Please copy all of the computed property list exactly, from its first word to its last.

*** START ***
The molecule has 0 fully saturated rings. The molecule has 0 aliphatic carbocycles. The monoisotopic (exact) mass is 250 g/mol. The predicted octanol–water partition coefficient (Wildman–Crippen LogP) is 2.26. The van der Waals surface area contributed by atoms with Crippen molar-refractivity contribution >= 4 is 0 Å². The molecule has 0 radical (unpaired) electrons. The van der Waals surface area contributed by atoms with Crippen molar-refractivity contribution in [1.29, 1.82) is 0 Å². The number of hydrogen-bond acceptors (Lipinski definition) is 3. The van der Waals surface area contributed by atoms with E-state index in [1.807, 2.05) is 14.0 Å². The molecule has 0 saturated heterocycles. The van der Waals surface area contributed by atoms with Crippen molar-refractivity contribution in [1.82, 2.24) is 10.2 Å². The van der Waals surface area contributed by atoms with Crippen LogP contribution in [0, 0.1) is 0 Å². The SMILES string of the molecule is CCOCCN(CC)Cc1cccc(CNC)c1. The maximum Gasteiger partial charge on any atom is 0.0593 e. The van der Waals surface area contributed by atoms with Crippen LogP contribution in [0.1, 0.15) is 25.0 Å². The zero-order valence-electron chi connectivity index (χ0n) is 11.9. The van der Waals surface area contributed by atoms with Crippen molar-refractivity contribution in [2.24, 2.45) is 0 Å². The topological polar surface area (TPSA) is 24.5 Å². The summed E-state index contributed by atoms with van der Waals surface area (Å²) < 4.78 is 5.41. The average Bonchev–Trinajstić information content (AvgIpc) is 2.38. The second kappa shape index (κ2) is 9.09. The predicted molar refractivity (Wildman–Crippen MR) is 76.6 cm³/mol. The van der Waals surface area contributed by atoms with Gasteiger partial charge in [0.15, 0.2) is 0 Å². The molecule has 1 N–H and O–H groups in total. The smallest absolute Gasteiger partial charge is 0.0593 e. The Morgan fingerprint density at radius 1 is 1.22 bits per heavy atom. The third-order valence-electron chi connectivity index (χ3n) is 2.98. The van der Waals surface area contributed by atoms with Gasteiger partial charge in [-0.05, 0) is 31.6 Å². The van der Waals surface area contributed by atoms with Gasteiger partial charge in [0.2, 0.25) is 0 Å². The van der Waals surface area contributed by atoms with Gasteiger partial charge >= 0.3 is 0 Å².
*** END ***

The molecule has 0 fully saturated rings. The molecule has 0 aliphatic carbocycles. The monoisotopic (exact) mass is 250 g/mol. The predicted octanol–water partition coefficient (Wildman–Crippen LogP) is 2.26. The van der Waals surface area contributed by atoms with Crippen molar-refractivity contribution >= 4 is 0 Å². The molecule has 0 radical (unpaired) electrons. The van der Waals surface area contributed by atoms with Crippen molar-refractivity contribution in [1.29, 1.82) is 0 Å². The number of hydrogen-bond acceptors (Lipinski definition) is 3. The van der Waals surface area contributed by atoms with E-state index in [1.807, 2.05) is 14.0 Å². The molecule has 0 saturated heterocycles. The van der Waals surface area contributed by atoms with Crippen molar-refractivity contribution in [1.82, 2.24) is 10.2 Å². The van der Waals surface area contributed by atoms with Crippen LogP contribution in [0, 0.1) is 0 Å². The SMILES string of the molecule is CCOCCN(CC)Cc1cccc(CNC)c1. The maximum Gasteiger partial charge on any atom is 0.0593 e. The van der Waals surface area contributed by atoms with Crippen LogP contribution in [0.1, 0.15) is 25.0 Å². The zero-order valence-electron chi connectivity index (χ0n) is 11.9. The van der Waals surface area contributed by atoms with Crippen molar-refractivity contribution in [2.24, 2.45) is 0 Å². The topological polar surface area (TPSA) is 24.5 Å². The summed E-state index contributed by atoms with van der Waals surface area (Å²) < 4.78 is 5.41. The average Bonchev–Trinajstić information content (AvgIpc) is 2.38. The second kappa shape index (κ2) is 9.09. The predicted molar refractivity (Wildman–Crippen MR) is 76.6 cm³/mol. The van der Waals surface area contributed by atoms with Gasteiger partial charge in [0.15, 0.2) is 0 Å². The molecule has 1 N–H and O–H groups in total. The smallest absolute Gasteiger partial charge is 0.0593 e. The Morgan fingerprint density at radius 1 is 1.22 bits per heavy atom. The third-order valence-electron chi connectivity index (χ3n) is 2.98. The van der Waals surface area contributed by atoms with Gasteiger partial charge in [-0.05, 0) is 31.6 Å². The van der Waals surface area contributed by atoms with Gasteiger partial charge in [0.2, 0.25) is 0 Å². The van der Waals surface area contributed by atoms with Gasteiger partial charge >= 0.3 is 0 Å².